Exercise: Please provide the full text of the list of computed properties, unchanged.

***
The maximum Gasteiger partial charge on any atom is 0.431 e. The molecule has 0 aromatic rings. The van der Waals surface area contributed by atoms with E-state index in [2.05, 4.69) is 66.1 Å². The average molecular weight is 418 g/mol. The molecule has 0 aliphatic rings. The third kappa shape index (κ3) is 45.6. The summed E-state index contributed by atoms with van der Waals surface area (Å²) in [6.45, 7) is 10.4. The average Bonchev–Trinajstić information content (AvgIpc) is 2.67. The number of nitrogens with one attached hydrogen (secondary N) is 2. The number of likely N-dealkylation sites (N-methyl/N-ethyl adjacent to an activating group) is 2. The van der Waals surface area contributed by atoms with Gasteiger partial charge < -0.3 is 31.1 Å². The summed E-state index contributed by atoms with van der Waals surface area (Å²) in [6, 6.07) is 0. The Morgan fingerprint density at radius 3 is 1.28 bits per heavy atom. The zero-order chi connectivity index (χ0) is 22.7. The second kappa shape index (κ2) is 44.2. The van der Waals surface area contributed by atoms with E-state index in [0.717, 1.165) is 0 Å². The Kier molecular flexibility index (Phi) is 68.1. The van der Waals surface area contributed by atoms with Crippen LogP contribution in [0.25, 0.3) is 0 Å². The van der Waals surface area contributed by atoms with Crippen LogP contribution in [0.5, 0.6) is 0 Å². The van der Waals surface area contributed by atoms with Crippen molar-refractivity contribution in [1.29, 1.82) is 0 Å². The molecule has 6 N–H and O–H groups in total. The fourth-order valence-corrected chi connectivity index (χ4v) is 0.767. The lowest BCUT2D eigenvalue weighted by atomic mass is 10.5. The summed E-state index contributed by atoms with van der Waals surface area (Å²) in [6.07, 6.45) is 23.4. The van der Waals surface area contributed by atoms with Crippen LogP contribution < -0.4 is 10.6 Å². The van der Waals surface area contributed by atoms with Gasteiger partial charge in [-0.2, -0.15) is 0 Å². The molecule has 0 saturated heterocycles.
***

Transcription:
The maximum Gasteiger partial charge on any atom is 0.431 e. The molecule has 0 aromatic rings. The van der Waals surface area contributed by atoms with E-state index in [2.05, 4.69) is 66.1 Å². The average molecular weight is 418 g/mol. The molecule has 0 aliphatic rings. The third kappa shape index (κ3) is 45.6. The summed E-state index contributed by atoms with van der Waals surface area (Å²) in [6.45, 7) is 10.4. The average Bonchev–Trinajstić information content (AvgIpc) is 2.67. The number of nitrogens with one attached hydrogen (secondary N) is 2. The number of likely N-dealkylation sites (N-methyl/N-ethyl adjacent to an activating group) is 2. The van der Waals surface area contributed by atoms with Gasteiger partial charge < -0.3 is 31.1 Å². The summed E-state index contributed by atoms with van der Waals surface area (Å²) in [6, 6.07) is 0. The Morgan fingerprint density at radius 3 is 1.28 bits per heavy atom. The zero-order chi connectivity index (χ0) is 22.7. The second kappa shape index (κ2) is 44.2. The van der Waals surface area contributed by atoms with E-state index in [0.717, 1.165) is 0 Å². The Kier molecular flexibility index (Phi) is 68.1. The van der Waals surface area contributed by atoms with Crippen LogP contribution in [0.25, 0.3) is 0 Å². The van der Waals surface area contributed by atoms with Crippen LogP contribution in [0.5, 0.6) is 0 Å². The van der Waals surface area contributed by atoms with Crippen molar-refractivity contribution in [1.29, 1.82) is 0 Å². The molecule has 6 N–H and O–H groups in total. The fourth-order valence-corrected chi connectivity index (χ4v) is 0.767. The lowest BCUT2D eigenvalue weighted by atomic mass is 10.5. The summed E-state index contributed by atoms with van der Waals surface area (Å²) in [6.07, 6.45) is 23.4. The van der Waals surface area contributed by atoms with Crippen LogP contribution < -0.4 is 10.6 Å². The van der Waals surface area contributed by atoms with Gasteiger partial charge in [-0.2, -0.15) is 0 Å². The molecule has 0 saturated heterocycles.